Ingredients: 2 boxes of pasta (we used bow-ties, but fettuccine would work just as well); two pounds of zucchini; garlic; fresh basil; 1.5 cups of heavy cream; shaved almonds; two lemons; parmesan cheese.
Instructions: 1) Slice your zucchini into bite sized pieces. I chopped mine, but a lot of recipes urge you to shave them into long, thin strips. 2) Dice garlic, and pan fry in olive oil. Toss in zucchini. Season with salt and pepper. Cook the zucchini all the way through, and make sure that it starts to brown. 3) Get your pasta water boiling. And don’t forget to salt it! 4) Add the heavy cream to the zucchini, and cook (maybe 10 minutes), until the sauce has thickened and reduced. 5) You should be zesting those two lemons, and you can now add a squirt of the lemon juice into the sauce. 6) When the sauce is nearly done, throw in the lemon zest and the basil. 7) Meanwhile, toast in a pan on the stove the shaved almonds. 8) After mixing the pasta with the sauce, garnish with more chopped basil and the shaved almonds. Use salt and pepper generously. And add parmesan if you like.*
*Pasta snobs argue that parmesan on a cream sauce is redundant (as it might be with a pesto). But parmesan is essentially a really fatty, delicious way of adding salt to a dish, and therefore, I say that it is perhaps redundant but still just as delicious to throw on top of a dish like this.
Legend has it that paneer was accidentally invented by horse-riding Mongols carrying milk in raw-hyde bags. The desert heat and rennet in the leather turned the milk to paneer! What’s beautiful about this cheese is that it doesn’t melt on cooking and yet, unlike tofu, is wonderfully absorbent (of spice if you’re making a curry, syrup if you’re thinking dessert). Here’s a recipe for Palak (spinach) Paneer, one of the simplest and heartiest ways to enjoy it! —Devika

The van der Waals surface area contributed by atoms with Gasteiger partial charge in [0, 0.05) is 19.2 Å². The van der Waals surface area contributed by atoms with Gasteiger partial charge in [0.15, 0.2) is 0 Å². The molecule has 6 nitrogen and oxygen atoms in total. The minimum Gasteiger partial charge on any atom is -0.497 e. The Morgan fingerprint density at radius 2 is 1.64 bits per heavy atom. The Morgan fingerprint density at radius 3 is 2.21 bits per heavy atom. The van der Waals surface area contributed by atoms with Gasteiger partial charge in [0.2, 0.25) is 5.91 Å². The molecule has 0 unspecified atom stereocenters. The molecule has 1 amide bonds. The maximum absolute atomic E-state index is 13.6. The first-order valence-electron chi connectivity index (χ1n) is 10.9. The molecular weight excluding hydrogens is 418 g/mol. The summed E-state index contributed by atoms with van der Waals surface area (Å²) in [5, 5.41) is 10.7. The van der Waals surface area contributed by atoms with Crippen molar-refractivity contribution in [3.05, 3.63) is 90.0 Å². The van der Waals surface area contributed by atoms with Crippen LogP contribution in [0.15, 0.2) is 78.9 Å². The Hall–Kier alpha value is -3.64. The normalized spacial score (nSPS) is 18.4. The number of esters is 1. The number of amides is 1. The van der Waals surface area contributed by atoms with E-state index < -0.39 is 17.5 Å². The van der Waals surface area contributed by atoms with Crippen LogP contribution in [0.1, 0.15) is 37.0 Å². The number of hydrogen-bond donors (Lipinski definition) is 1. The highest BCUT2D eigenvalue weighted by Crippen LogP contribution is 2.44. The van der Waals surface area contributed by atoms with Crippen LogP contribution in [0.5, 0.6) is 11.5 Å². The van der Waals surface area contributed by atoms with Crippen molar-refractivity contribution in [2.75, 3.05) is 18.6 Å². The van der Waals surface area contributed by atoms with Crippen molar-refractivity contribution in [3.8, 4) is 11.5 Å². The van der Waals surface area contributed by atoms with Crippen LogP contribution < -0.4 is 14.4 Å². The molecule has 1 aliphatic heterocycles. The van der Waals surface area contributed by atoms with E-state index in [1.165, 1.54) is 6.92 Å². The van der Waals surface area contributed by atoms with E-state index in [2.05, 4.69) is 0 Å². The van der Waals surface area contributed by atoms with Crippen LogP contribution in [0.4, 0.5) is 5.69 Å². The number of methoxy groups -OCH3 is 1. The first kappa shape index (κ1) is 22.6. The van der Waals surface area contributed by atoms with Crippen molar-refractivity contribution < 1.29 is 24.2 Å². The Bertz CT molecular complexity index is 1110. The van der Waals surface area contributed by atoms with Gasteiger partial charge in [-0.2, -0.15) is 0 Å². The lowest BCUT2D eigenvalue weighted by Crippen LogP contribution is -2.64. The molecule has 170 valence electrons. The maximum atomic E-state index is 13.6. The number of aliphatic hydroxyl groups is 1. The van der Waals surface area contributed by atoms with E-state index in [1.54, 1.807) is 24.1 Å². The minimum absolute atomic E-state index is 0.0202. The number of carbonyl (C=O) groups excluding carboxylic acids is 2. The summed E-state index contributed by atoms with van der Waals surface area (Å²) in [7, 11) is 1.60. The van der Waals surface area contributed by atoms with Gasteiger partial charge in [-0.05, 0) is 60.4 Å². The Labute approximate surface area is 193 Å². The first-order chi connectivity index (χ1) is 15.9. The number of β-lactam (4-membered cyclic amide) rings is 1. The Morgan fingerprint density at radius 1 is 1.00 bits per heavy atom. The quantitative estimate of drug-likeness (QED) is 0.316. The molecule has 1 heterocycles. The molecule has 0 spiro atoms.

Ingredients (serves 4): three large bunches of spinach, 200 gms paneer (cottage cheese) dices into 1 inch pieces, 6-7 cloves of garlic finely chopped, 2 green chillies, 1/2 tsp of cumin seeds, 4 tbsp fresh cream, 1 tbsp lemon juice, salt
Preparation: For the spinach - remove the stems, wash the leaves in running water, blanche in salted boiling water for two minutes, refresh in chilled water, and finally, grind into a paste with the chillies. Heat oil in a pan and add the cumin seeds. When the seeds begin to sputter sauté the garlic in for a minute. Add the spinach puree, salt, and some water if required. Stir gently till the gravy comes to a boil, then add the paneer dices and lemon juice. Finally stir in the fresh cream. And a tip: Palak Paneer tastes best without too many spices and herbs. Also, don’t over cook the spinach - that would kill both the taste and that lovely deep green color!
Serve hot with naan and a tall glass of chilled buttermilk.